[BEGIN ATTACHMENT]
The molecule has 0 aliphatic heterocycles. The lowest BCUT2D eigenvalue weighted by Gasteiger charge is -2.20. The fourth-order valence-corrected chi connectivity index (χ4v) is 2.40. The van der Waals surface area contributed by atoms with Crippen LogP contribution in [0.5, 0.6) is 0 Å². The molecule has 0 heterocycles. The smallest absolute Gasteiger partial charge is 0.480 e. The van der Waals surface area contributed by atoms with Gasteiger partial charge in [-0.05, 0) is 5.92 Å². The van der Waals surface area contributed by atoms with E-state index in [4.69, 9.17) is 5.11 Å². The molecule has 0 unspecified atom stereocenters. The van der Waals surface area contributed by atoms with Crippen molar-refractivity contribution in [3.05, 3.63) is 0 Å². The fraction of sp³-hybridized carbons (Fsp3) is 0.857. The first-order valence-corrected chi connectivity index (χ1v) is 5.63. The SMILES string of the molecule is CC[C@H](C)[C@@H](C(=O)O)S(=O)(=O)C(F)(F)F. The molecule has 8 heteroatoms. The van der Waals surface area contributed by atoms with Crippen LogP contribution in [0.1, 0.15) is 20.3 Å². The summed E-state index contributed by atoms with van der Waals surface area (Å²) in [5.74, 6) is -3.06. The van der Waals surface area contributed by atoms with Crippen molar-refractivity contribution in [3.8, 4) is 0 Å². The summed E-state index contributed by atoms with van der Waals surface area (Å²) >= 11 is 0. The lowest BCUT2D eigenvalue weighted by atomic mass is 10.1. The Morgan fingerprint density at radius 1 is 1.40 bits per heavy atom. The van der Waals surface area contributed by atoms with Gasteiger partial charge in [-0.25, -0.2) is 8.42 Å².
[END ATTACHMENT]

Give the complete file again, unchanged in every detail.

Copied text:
The molecule has 0 aliphatic heterocycles. The lowest BCUT2D eigenvalue weighted by Gasteiger charge is -2.20. The fourth-order valence-corrected chi connectivity index (χ4v) is 2.40. The van der Waals surface area contributed by atoms with Crippen LogP contribution in [0.5, 0.6) is 0 Å². The molecule has 0 heterocycles. The smallest absolute Gasteiger partial charge is 0.480 e. The van der Waals surface area contributed by atoms with Gasteiger partial charge in [-0.05, 0) is 5.92 Å². The van der Waals surface area contributed by atoms with E-state index in [4.69, 9.17) is 5.11 Å². The molecule has 0 unspecified atom stereocenters. The van der Waals surface area contributed by atoms with Crippen molar-refractivity contribution in [3.05, 3.63) is 0 Å². The fraction of sp³-hybridized carbons (Fsp3) is 0.857. The first-order valence-corrected chi connectivity index (χ1v) is 5.63. The SMILES string of the molecule is CC[C@H](C)[C@@H](C(=O)O)S(=O)(=O)C(F)(F)F. The molecule has 8 heteroatoms. The van der Waals surface area contributed by atoms with Crippen LogP contribution in [0.1, 0.15) is 20.3 Å². The summed E-state index contributed by atoms with van der Waals surface area (Å²) in [5.74, 6) is -3.06. The van der Waals surface area contributed by atoms with Crippen molar-refractivity contribution in [3.8, 4) is 0 Å². The summed E-state index contributed by atoms with van der Waals surface area (Å²) >= 11 is 0. The lowest BCUT2D eigenvalue weighted by atomic mass is 10.1. The Morgan fingerprint density at radius 1 is 1.40 bits per heavy atom. The van der Waals surface area contributed by atoms with Gasteiger partial charge in [-0.25, -0.2) is 8.42 Å².